Picking up your child from school or day care, you notice he looks pretty flushed. It looks like he ran a marathon, maybe even fell on his face. What happened? He feels warm, so you head to the doctor.
A quick exam later, it turns out that the flushed face is a rash from fifth disease, and your child has actually been sick for a while. The characteristic “slapped cheek” rash—named because it appears as rosy cheeks, as if your child were slapped—is one of the first visible signs of fifth disease but also an indication that your child is no longer contagious.
Try to remain calm. Fifth disease might look and sound bad, but like other viruses, it just needs to run its course.
What Is Fifth Disease?
Fifth disease, also known as erythema infectiosum, is a common viral infection in children caused by parvovirus B19.
“Fifth disease is spread through respiratory secretions, such as saliva or nasal mucus, when people are coughing or sneezing,” says Katie Garland, a nurse practitioner with UNC Family Medicine & Pediatrics at Holly Springs. “When kids are in school coughing and sneezing around one another in close proximity, that’s a good time for them to catch it.”
Between four and 12 days after exposure to the virus, people with fifth disease may start to exhibit flu-like symptoms, which can include a fever, runny or stuffy nose, headache, and joint and body aches. During this time, people are infectious.
About two weeks after those symptoms, the slapped-cheek facial rash appears, a sign that you or your child is no longer contagious. A second, lacy rash may also appear about one to four days later on the arms, legs or torso. This second rash affects only some people, but it can be itchy and it may fade and come back a few times over several weeks.
Although fifth disease typically affects kids, that doesn’t mean that adults can’t contract the virus. “When an adult gets exposed, the joint pain is often more severe. They can also experience the fever, some GI upsets, headache, sore throat and general malaise,” Garland says. Adults are also less likely to get the slapped-cheek rash.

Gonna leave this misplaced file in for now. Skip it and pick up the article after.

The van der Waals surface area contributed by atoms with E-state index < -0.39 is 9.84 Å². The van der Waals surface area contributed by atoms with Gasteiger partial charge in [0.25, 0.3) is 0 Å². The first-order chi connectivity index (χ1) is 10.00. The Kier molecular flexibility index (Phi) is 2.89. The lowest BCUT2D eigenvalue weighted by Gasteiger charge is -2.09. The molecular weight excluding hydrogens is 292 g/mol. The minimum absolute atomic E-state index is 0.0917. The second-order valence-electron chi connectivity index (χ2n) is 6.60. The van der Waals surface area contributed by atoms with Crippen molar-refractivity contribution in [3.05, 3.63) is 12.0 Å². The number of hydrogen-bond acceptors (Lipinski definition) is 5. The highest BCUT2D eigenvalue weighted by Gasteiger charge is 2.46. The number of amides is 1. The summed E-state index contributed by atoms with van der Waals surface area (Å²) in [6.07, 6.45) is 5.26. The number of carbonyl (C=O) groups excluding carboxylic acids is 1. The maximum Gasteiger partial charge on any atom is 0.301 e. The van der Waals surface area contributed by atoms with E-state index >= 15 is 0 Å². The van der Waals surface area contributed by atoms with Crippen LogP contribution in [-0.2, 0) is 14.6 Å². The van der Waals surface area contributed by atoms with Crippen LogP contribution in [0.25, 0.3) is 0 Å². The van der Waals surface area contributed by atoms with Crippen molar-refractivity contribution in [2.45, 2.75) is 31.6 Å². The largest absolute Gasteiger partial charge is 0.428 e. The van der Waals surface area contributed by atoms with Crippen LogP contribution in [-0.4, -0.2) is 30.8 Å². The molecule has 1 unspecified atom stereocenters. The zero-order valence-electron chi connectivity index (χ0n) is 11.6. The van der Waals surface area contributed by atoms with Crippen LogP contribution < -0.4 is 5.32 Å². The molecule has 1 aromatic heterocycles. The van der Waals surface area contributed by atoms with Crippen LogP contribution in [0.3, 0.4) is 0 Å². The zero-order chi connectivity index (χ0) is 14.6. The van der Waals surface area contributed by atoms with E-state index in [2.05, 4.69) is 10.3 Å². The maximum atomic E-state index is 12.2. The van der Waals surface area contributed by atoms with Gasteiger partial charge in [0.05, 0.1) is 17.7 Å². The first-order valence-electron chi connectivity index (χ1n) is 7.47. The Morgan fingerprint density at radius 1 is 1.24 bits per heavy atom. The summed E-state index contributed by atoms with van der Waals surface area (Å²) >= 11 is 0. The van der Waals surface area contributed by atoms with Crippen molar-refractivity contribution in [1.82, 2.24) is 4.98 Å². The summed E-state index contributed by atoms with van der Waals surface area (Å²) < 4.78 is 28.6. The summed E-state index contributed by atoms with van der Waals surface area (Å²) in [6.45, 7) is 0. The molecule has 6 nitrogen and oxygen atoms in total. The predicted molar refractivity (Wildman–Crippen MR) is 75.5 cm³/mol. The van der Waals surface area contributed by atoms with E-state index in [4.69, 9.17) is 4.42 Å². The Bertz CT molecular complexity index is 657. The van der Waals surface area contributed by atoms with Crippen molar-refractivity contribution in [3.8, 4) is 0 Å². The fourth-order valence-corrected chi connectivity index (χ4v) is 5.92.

For pregnant women and people with a diminished immune system, such as those with cancer or HIV, contracting the disease poses more risks, according to the Centers for Disease Control and Prevention. Although complications are rare, fifth disease can cause miscarriage, and some babies have developed anemia. People with weakened immune systems may also be contagious longer.
How to Prevent Infection When You Can’t Tell Who Is Sick
The tricky part about fifth disease: When people are infectious, they might be marching around not knowing that they are sick.
“They have exposed everybody already because they just don’t know, which makes it tricky to keep people well,” Garland says.
Proper hygiene precautions, such as washing hands with soap and water, using hand sanitizer and covering your mouth when you cough or sneeze, can help you steer clear of any virus, including fifth disease.
“I also recommend making sure that your kids are getting adequate sleep so that they are not getting run-down. Eating a healthy diet to keep their immune system where it needs to be and practicing good hand hygiene are important as well,” Garland says. “Avoid close contact with other people who are sick, and if they are the ones who are sick, keep them home.”
Treatment of Fifth Disease
“When kids come in with symptoms of a fever, runny nose or the feeling of fatigue, we’re going to tell you to treat their symptoms the same as with any virus,” Garland says. “You’re going to want to keep the fever under control with either Tylenol or Motrin, make sure they stay well hydrated, and rest.”
If the rash is causing discomfort, antihistamines or an oatmeal bath can bring relief to an itching child.
Like children, adults with fifth disease should treat their symptoms to recover faster.
“Use nonsteroidal anti-inflammatories such as ibuprofen or Aleve to help with the joint pain, get fluids and rest,” Garland says.
For children in school or day care, a doctor’s note saying it is appropriate for them to come to school may make an appointment with a provider necessary.
“But once he or she is no longer contagious, if the kid feels up to it, there is no reason why they can’t go to school,” Garland says.
Looking for a physician? Find a provider near you.